Loren Eiseley - Essayist, Philosopher, Literary Naturalist

The Innocent Assassins:

Using Eiseley Passages in the Classroom
Eiseley Curriculum Materials

Produced by the Loren Eiseley Society
by Michael W. Antrim


[left]: Reconstructed CT Image of the Innocent Assassins Fossil of Two Sabre Tooth Tigers in a Death Struggle (25M BC). [right]: The Innocent Assassins Fossil.

This 3D model can be rotated and examined by following the instructions below. Your LES membership helps make items such as these available. You can join the Loren Eiseley Society on-line at this website.

Right-click, save target as, place on desktop. Requires Apple QuickTime 7.4 or later to view. Educational Use Only.

QTVR Object - 640x480 (large) - 10.1MB
QTVR Object - 320x240 (small) - 3.72MB

Contributors to this image: Nebraska State Museum (home of the original Innocent Assassins fossil exhibit), University of Nebraska Medical Center (CT scanner), the College of Engineering and the Peter Kiewit Insitute (rapid prototyping laboratory reconstruction), and the Department of Computer and Electronics Engineering (University of Nebraska - Lincoln)

Acknowledgements: Dr. Mark Harris, University of Nebraska State Museum, Dr. Hani Haider and Ms. Deb Ritonya, University of Nebraska Medical Center, Professor John Bonsell and Steven J. Eggerling, UNL College of Engineering at The Peter Kiewit Institute

 


"The Innocent Assassins" as depicted in an original 2007 oil painting by artist Jan Vriessen (recommended by Dr. Kirk Johnson, Denver Museum of Nature & Science). Concept for oil painting, posters and postcards by: Ray Boice of the Fossil Freeway (member LES, Gering, Nebraska)

Although Loren Eiseley is best known for his prose, he also wrote several volumes of poetry. Perhaps his best known poem is The Innocent Assassins, found in a book by the same name. The poem relates to an experience of Eiseley when he was part of the Nebraska State Museum bone hunting team on a dig in the Wildcat Ridge area near Bayard, Nebraska in 1932.

The famous fossil discovered by Eiseley and others on this dig, is of the skull of a sabertooth cat, whose fang is locked in the leg of another sabertooth. It is all that remains of a 25 million year old cat fight! Today, the fossil can be seen at the Nebraska State Museum, and a postcard of the fossil is sold at the museum. The postcard is from a photograph from The Cellars of Time by the NEBRASKAland Magazine.

Lesson ideas using the Innocent Assassins:

  1. Student Essay. Have students carefully observe the postcard of the sabertooth cat and have them read the poem, The Innocent Assassins. The students then write an essay relating to the poem.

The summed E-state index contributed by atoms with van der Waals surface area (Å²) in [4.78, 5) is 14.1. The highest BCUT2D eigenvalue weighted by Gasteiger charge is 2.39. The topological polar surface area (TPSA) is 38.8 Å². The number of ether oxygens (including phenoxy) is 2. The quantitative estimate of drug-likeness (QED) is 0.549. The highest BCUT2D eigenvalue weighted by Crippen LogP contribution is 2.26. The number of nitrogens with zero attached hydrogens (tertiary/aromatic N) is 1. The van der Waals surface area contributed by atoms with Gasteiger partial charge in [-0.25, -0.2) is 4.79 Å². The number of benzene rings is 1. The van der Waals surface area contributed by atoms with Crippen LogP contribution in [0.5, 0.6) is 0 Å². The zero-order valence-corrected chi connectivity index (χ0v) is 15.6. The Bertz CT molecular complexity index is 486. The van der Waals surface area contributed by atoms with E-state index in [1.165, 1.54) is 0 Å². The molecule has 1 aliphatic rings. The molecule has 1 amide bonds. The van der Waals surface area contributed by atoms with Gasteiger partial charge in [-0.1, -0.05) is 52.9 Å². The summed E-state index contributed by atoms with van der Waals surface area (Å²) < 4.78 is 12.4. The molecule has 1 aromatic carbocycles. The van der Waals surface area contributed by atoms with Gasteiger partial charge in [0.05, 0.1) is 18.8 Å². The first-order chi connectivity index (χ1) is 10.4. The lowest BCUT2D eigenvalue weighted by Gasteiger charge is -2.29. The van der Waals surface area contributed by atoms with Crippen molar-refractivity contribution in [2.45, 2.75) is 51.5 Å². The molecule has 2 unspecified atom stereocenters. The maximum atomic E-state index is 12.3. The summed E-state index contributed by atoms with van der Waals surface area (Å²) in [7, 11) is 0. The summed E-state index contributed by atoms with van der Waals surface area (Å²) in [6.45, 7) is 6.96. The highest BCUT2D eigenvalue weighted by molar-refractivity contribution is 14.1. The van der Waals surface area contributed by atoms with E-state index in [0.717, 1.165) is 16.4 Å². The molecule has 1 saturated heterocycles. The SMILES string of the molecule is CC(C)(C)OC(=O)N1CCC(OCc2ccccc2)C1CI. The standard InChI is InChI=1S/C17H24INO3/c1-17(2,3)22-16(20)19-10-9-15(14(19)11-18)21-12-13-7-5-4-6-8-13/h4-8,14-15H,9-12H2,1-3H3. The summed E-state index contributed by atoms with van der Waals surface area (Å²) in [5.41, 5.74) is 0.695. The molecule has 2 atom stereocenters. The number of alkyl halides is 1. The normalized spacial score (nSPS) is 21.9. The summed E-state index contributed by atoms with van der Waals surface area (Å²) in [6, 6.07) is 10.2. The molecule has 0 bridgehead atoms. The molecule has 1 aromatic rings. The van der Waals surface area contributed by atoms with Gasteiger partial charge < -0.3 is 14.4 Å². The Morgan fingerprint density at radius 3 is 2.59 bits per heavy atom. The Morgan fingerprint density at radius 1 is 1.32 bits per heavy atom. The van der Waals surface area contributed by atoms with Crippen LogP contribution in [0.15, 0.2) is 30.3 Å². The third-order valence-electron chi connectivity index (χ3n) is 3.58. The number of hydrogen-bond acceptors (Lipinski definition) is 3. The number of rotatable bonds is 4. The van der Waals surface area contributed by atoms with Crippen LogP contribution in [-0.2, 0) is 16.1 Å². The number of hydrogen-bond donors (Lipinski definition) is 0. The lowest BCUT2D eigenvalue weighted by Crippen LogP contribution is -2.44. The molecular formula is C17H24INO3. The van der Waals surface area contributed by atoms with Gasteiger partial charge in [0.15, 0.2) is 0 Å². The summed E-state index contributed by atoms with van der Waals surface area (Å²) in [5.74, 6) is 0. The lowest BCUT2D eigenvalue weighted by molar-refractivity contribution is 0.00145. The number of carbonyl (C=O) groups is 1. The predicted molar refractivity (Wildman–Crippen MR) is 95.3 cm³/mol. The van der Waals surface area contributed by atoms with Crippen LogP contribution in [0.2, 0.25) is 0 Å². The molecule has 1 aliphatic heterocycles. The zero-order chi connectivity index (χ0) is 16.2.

2. Creative Writing. Show students the postcard of the famous sabertooth cat fossil (with fangs embedded in the leg of another sabertooth). Have the students produce a creative narrative in which, in an Eiseley style, they describe the scene and tell a story of this 25 million year old cat fight.
  3. Other writing lessons. Bring in interesting fossils, or show pictures of fossils (especially skulls) and have students write their own poems or stories about the animal.
  4. Art project. Have students draw the scene of the 25 million year old cat fight.
  5. Sabertooth research. Have students research and write a report or produce a multimedia stack on sabertooth cats. They could include the Innocent Assassins fossil and the Eiseley poem in their project.

Note: This lesson has been developed as an activity of the Loren Eiseley Society (Education Outreach Committee). Additional classroom materials are being developed, including lessons that focus on creative writing activities. A $500 Loren Eiseley Memorial Scholarship (essay contest) is available for high school seniors through the Nebraska Academy of Sciences.

Any comments, suggestions, and support will be appreciated. Education Committee contacts:

Bing Chen, UNL
(402) 554-2769
bchen1@unl.edu

Michael W. Antrim, Formerly of Omaha Burke High School
Member Education Outreach Committee

 

Book Available:
Loren Eiseley Reader advertisement The Loren Eiseley Reader is now available for purchase from the Nebraska Book Source.
Price: $26.95
S&H: Shipping charges based on weight
Tax: NE residents pay 7% sales tax
Quote:
"Man would not be man if his dreams did not exceed his grasp... If I remember the sunflower forest it is because from its hidden reaches man arose. The green world is his sacred center. In moments of sanity he must still seek refuge there..."

- Loren Eiseley, The Invisible Pyramid
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